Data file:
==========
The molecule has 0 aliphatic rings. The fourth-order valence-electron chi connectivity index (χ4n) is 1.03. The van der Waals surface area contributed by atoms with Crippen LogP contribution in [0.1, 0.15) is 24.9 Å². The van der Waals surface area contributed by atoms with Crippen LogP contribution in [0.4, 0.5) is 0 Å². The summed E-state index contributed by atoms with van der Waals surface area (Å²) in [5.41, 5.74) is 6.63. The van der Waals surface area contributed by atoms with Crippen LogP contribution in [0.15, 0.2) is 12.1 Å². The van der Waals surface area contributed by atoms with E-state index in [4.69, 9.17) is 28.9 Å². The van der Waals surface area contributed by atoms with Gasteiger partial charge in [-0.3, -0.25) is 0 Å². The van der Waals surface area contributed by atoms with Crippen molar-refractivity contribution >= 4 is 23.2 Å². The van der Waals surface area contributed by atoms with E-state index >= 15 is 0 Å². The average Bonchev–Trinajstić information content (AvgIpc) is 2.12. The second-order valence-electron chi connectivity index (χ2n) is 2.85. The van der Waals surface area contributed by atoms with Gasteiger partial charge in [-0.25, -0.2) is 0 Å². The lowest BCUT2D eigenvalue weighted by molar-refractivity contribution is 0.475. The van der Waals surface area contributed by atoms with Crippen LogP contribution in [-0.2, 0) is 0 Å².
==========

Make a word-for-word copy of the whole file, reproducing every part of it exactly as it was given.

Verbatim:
The molecule has 0 aliphatic rings. The fourth-order valence-electron chi connectivity index (χ4n) is 1.03. The van der Waals surface area contributed by atoms with Crippen LogP contribution in [0.1, 0.15) is 24.9 Å². The van der Waals surface area contributed by atoms with Crippen LogP contribution in [0.4, 0.5) is 0 Å². The summed E-state index contributed by atoms with van der Waals surface area (Å²) in [5.41, 5.74) is 6.63. The van der Waals surface area contributed by atoms with Crippen LogP contribution in [0.15, 0.2) is 12.1 Å². The van der Waals surface area contributed by atoms with E-state index in [4.69, 9.17) is 28.9 Å². The van der Waals surface area contributed by atoms with Gasteiger partial charge in [-0.3, -0.25) is 0 Å². The van der Waals surface area contributed by atoms with Crippen molar-refractivity contribution >= 4 is 23.2 Å². The van der Waals surface area contributed by atoms with E-state index >= 15 is 0 Å². The average Bonchev–Trinajstić information content (AvgIpc) is 2.12. The second-order valence-electron chi connectivity index (χ2n) is 2.85. The van der Waals surface area contributed by atoms with Gasteiger partial charge in [-0.25, -0.2) is 0 Å². The lowest BCUT2D eigenvalue weighted by molar-refractivity contribution is 0.475. The van der Waals surface area contributed by atoms with Crippen LogP contribution in [-0.2, 0) is 0 Å².